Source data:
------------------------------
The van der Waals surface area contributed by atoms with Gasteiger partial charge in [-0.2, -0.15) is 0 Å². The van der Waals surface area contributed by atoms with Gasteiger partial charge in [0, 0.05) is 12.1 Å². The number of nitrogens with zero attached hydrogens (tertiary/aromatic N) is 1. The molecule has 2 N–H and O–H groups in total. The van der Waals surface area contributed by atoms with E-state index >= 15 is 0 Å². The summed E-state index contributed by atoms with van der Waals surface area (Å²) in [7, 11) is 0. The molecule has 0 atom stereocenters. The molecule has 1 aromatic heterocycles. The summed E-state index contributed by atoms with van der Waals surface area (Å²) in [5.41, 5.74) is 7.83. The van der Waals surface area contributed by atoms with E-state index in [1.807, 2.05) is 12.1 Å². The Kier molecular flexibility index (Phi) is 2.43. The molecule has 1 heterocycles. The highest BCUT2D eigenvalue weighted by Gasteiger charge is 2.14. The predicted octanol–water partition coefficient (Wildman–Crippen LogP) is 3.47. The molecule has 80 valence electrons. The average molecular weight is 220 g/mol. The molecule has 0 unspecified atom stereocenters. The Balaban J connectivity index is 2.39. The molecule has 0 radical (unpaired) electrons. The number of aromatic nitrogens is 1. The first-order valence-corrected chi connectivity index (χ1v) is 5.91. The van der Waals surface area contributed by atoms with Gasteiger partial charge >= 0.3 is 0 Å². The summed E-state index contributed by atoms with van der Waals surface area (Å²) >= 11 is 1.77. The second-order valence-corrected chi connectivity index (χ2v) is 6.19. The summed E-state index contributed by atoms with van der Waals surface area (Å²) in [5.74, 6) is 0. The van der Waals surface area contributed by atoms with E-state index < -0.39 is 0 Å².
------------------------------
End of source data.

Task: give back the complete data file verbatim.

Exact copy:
The van der Waals surface area contributed by atoms with Gasteiger partial charge in [-0.2, -0.15) is 0 Å². The van der Waals surface area contributed by atoms with Gasteiger partial charge in [0, 0.05) is 12.1 Å². The number of nitrogens with zero attached hydrogens (tertiary/aromatic N) is 1. The molecule has 2 N–H and O–H groups in total. The van der Waals surface area contributed by atoms with E-state index >= 15 is 0 Å². The summed E-state index contributed by atoms with van der Waals surface area (Å²) in [7, 11) is 0. The molecule has 0 atom stereocenters. The molecule has 1 aromatic heterocycles. The summed E-state index contributed by atoms with van der Waals surface area (Å²) in [5.41, 5.74) is 7.83. The van der Waals surface area contributed by atoms with E-state index in [1.807, 2.05) is 12.1 Å². The Kier molecular flexibility index (Phi) is 2.43. The molecule has 1 heterocycles. The highest BCUT2D eigenvalue weighted by Gasteiger charge is 2.14. The predicted octanol–water partition coefficient (Wildman–Crippen LogP) is 3.47. The molecule has 80 valence electrons. The average molecular weight is 220 g/mol. The molecule has 0 unspecified atom stereocenters. The Balaban J connectivity index is 2.39. The molecule has 0 radical (unpaired) electrons. The number of aromatic nitrogens is 1. The first-order valence-corrected chi connectivity index (χ1v) is 5.91. The van der Waals surface area contributed by atoms with Gasteiger partial charge >= 0.3 is 0 Å². The summed E-state index contributed by atoms with van der Waals surface area (Å²) >= 11 is 1.77. The second-order valence-corrected chi connectivity index (χ2v) is 6.19. The summed E-state index contributed by atoms with van der Waals surface area (Å²) in [5.74, 6) is 0. The van der Waals surface area contributed by atoms with E-state index < -0.39 is 0 Å².